While Pete Buttigieg continues to be locked in a close contest battle for the top with Sen. Bernie Sanders in the Iowa caucus, according to the most recent numbers, Democratic frontrunner, former Vice President Joe Biden is making time to let everyone know the former South Bend, Indiana mayor has barely any connection to Black voters.
"I'm saying he hasn't been able to unify the Black community — that's what I'm saying," Biden said in an interview Saturday with ABC News, noting that African American lawmakers in South Bend have endorsed him instead of Buttigieg.
"In order to win...you're going to have to be able to win states like Pennsylvania. You're gonna have to be able to win Florida. To have to be able to win a lot of places that, in fact, have very diverse populations. And so the assertion that he's ready across the board, I don't see it. I haven't seen it yet."
Through his campaign, Buttigieg has struggled to get the backing of the African American community beginning with many questioning his mayoral administration’s handling of the fatal police shooting of a 54-year-old Black man last summer, which led to a meeting with local Black Lives Matter representatives who reported being dissatisfied with the result. That, paired with declining diversity in South Bend’s police force, left him with an uphill climb in the eyes of Black voters.
"I could walk you through all of the things that we have done as a community, all of the steps that we took, from bias training to de-escalation, but it didn't save the life of Eric Logan," he admitted during a Miami Democratic debate last year. "And when I look into his mother's eyes, I have to face the fact that nothing that I say will bring him back."
Black staffers on Buttigieg’s campaign have also been reportedly frustrated. The New York Times claims Black and Latinx staffers have said they have felt their concerns were not listened to, and that some felt they were only employed to help the campaign make certain diversity goals.
Further, a January Washington Post/Ipsos poll shows Buttigieg with only 2 percent Black support, compared to Biden’s 48 percent.
Nonetheless, Biden has come in well behind Buttigieg and Sanders in the Iowa caucus with only about 15.8 percent of the total state delegates. Even still, he maintains that his support among Blacks will redeem his Iowa performance and his expected low performance in the New Hampshire primary on Tuesday.
"No one who has come in below second in Iowa and New Hampshire has ever won the nomination," said ABC News “This Week” host George Stephanopoulos.
"No one has ever won the nomination without being able to get overwhelming support from the African-American community either," Biden responded "So far, no one's doing that but me."
Biden’s identity with the African American community is largely powered by his association with former President Barack Obama, with whom he served for eight years. But Louisiana Rep. Cedric Richmond, who is co-chair of Biden’s campaign, told NPR that isn’t the only reason why.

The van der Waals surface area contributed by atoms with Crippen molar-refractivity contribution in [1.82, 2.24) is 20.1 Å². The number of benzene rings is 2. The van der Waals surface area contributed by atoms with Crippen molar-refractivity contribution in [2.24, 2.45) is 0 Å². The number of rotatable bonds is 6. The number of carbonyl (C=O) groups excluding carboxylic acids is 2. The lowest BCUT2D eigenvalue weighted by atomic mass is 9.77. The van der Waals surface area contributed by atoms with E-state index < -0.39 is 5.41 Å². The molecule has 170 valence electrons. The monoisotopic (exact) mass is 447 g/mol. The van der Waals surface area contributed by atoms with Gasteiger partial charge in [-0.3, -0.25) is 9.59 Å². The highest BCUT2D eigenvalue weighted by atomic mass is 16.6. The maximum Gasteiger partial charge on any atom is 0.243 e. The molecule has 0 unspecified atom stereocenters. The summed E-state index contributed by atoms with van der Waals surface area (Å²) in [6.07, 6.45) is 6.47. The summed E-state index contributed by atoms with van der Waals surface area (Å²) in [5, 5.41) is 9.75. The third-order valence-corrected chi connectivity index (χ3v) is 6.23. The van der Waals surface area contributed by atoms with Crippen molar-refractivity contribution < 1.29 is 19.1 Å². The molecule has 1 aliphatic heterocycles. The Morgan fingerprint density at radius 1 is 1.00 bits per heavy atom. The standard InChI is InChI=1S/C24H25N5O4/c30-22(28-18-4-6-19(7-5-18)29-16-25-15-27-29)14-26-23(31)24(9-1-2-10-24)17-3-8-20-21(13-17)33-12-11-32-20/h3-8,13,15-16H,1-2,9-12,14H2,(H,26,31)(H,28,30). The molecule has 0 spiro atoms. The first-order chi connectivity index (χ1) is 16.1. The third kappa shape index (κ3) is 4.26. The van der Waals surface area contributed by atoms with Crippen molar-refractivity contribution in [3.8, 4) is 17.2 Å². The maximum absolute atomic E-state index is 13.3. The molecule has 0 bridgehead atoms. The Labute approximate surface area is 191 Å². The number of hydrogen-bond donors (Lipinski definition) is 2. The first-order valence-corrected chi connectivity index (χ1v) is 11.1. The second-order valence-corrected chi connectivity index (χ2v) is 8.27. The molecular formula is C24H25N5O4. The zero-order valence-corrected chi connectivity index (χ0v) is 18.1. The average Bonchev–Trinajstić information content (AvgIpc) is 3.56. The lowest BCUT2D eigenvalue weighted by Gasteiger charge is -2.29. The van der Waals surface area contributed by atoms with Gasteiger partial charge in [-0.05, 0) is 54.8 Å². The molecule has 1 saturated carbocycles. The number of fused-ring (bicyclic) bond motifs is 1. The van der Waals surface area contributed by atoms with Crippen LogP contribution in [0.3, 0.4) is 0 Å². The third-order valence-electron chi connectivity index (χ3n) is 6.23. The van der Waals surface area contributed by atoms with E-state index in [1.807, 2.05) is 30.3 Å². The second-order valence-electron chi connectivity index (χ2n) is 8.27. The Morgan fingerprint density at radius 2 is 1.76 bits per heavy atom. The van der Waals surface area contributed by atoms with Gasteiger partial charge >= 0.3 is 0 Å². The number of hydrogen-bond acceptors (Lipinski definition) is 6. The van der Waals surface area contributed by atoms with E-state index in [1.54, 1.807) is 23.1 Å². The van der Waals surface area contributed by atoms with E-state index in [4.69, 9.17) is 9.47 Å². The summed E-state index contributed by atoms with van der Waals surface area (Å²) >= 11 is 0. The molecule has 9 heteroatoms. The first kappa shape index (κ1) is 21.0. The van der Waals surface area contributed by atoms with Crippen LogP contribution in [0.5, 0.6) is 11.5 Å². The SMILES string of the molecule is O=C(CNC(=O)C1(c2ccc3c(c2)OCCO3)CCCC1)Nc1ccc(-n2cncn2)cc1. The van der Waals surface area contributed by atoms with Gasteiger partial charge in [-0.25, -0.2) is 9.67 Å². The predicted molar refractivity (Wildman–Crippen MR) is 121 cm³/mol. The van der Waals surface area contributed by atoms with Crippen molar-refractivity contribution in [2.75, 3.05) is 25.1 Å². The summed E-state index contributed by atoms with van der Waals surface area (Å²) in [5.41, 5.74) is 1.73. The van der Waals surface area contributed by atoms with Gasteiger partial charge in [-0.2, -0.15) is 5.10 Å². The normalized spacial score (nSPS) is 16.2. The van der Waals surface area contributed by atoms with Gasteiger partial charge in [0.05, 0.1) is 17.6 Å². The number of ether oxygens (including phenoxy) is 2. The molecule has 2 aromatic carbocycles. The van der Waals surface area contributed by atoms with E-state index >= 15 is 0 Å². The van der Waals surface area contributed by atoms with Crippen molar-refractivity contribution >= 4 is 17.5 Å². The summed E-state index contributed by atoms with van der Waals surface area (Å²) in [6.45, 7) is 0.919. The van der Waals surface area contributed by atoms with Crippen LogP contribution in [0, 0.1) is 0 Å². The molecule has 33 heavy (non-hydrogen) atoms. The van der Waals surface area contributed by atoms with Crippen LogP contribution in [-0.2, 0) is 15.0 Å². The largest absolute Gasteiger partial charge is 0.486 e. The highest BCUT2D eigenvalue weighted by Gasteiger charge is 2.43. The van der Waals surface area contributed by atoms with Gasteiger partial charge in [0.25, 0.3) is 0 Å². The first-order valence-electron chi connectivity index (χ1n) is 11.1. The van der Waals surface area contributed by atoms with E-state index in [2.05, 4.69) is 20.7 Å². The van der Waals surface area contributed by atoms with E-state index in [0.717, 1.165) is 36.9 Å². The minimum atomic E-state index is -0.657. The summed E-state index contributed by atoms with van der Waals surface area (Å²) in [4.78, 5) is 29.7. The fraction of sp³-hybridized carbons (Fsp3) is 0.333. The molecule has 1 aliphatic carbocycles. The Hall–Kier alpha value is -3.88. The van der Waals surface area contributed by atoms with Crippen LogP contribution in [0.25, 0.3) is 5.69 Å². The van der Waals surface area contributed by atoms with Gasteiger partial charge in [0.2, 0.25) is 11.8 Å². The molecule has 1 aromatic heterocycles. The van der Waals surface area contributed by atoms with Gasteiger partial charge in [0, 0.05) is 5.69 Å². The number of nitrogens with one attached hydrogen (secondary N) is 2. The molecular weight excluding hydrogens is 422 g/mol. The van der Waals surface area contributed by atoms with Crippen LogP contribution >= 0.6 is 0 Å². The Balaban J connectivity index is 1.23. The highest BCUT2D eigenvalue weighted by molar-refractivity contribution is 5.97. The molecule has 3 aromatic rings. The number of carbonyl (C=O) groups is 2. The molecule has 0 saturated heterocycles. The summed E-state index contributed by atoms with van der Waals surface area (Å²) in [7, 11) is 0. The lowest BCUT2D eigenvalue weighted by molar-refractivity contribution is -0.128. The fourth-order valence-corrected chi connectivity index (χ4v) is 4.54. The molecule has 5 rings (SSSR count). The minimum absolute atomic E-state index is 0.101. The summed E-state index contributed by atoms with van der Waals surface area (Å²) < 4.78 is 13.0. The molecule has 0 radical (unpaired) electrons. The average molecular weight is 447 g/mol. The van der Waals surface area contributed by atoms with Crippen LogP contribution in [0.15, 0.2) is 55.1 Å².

“I think it's his body of work and the fact that they see in him exactly what President Obama saw in him when he decided to canvass the entire Senate,” said Richmond, a recent chair of the Congressional Black Caucus.
“Many of [the] senators who are in the race now were there — and he decided to offer the vice presidency to Joe Biden because of his body of work, from his involvement in the civil rights movement, the fact that he left a law firm to join the public defender's office, the fact that he is steady, and he is consistent.”
As we head into the South Carolina primary on Feb. 29, a number of the candidates will likely switch their focus to Black voters. The electorate in that state is two thirds Black and can ultimately determine how the Democratic candidates will fare with African Americans going forward. With that said, Biden doesn’t necessarily have the state on lock.
For example Columbia, S.C., lawyer and Richland city council chair Dalhi Myers, decided to support Sanders over Biden, saying she doesn’t have the faith in his ability to win that others have.
“What’s best for all of us is electrifying enough people ... who will go to the polls,” Myers, who is African American, told the Associated Press.
“I don’t think honestly that Joe Biden can electrify the 400,000 African Americans in the state of South Carolina.”
For his part, though, Buttigieg is apparently still trying to figure out his South Carolina game plan. According to Columbia newspaperThe State, Buttigieg has never held more than single digit polling numbers among Black voters, leaving him to play catch up to the other Democratic candidates. He says, though, it’s a question of name recognition.
“I get that this is an ongoing process of earning trust, and I get that as a new guy I don’t have decades worth of experience for folks around the country to get to know me, right?” he said in an interview with Charlamagne tha God, host of the syndicated radio show “The Breakfast Club,” according to The State.
Photo Credits: Justin Sullivan, Win McNamee/Getty Images